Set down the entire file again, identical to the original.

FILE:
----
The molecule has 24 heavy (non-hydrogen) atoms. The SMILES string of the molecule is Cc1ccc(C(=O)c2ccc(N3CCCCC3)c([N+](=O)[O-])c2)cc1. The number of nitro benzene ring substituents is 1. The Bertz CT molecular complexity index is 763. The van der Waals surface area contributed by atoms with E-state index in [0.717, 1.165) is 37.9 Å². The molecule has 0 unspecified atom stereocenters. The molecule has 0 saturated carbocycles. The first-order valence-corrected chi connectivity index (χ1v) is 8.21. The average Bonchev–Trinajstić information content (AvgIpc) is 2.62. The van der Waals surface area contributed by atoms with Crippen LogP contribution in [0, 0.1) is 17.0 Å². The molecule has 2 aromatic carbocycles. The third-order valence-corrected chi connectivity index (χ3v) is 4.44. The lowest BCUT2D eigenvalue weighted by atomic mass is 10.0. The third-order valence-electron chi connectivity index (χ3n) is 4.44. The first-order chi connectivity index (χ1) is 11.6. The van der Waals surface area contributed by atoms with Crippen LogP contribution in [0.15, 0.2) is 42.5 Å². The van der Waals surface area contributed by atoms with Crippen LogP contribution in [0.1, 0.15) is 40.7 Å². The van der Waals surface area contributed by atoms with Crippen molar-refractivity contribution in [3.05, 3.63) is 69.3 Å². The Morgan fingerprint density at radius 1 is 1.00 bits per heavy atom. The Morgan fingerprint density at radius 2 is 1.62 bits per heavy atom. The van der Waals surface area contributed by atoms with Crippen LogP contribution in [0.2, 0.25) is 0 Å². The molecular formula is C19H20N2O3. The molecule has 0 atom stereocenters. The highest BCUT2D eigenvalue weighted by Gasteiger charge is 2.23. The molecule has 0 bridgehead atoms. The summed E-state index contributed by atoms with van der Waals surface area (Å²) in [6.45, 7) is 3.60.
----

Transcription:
The molecule has 24 heavy (non-hydrogen) atoms. The SMILES string of the molecule is Cc1ccc(C(=O)c2ccc(N3CCCCC3)c([N+](=O)[O-])c2)cc1. The number of nitro benzene ring substituents is 1. The Bertz CT molecular complexity index is 763. The van der Waals surface area contributed by atoms with E-state index in [0.717, 1.165) is 37.9 Å². The molecule has 0 unspecified atom stereocenters. The molecule has 0 saturated carbocycles. The first-order valence-corrected chi connectivity index (χ1v) is 8.21. The average Bonchev–Trinajstić information content (AvgIpc) is 2.62. The van der Waals surface area contributed by atoms with Crippen LogP contribution in [0, 0.1) is 17.0 Å². The molecule has 2 aromatic carbocycles. The third-order valence-corrected chi connectivity index (χ3v) is 4.44. The lowest BCUT2D eigenvalue weighted by atomic mass is 10.0. The third-order valence-electron chi connectivity index (χ3n) is 4.44. The first-order chi connectivity index (χ1) is 11.6. The van der Waals surface area contributed by atoms with Crippen LogP contribution in [0.15, 0.2) is 42.5 Å². The van der Waals surface area contributed by atoms with Crippen LogP contribution in [0.1, 0.15) is 40.7 Å². The van der Waals surface area contributed by atoms with Crippen molar-refractivity contribution in [3.05, 3.63) is 69.3 Å². The Morgan fingerprint density at radius 1 is 1.00 bits per heavy atom. The Morgan fingerprint density at radius 2 is 1.62 bits per heavy atom. The van der Waals surface area contributed by atoms with Crippen LogP contribution in [0.2, 0.25) is 0 Å². The molecular formula is C19H20N2O3. The molecule has 0 atom stereocenters. The highest BCUT2D eigenvalue weighted by Gasteiger charge is 2.23. The molecule has 0 bridgehead atoms. The summed E-state index contributed by atoms with van der Waals surface area (Å²) in [6.45, 7) is 3.60.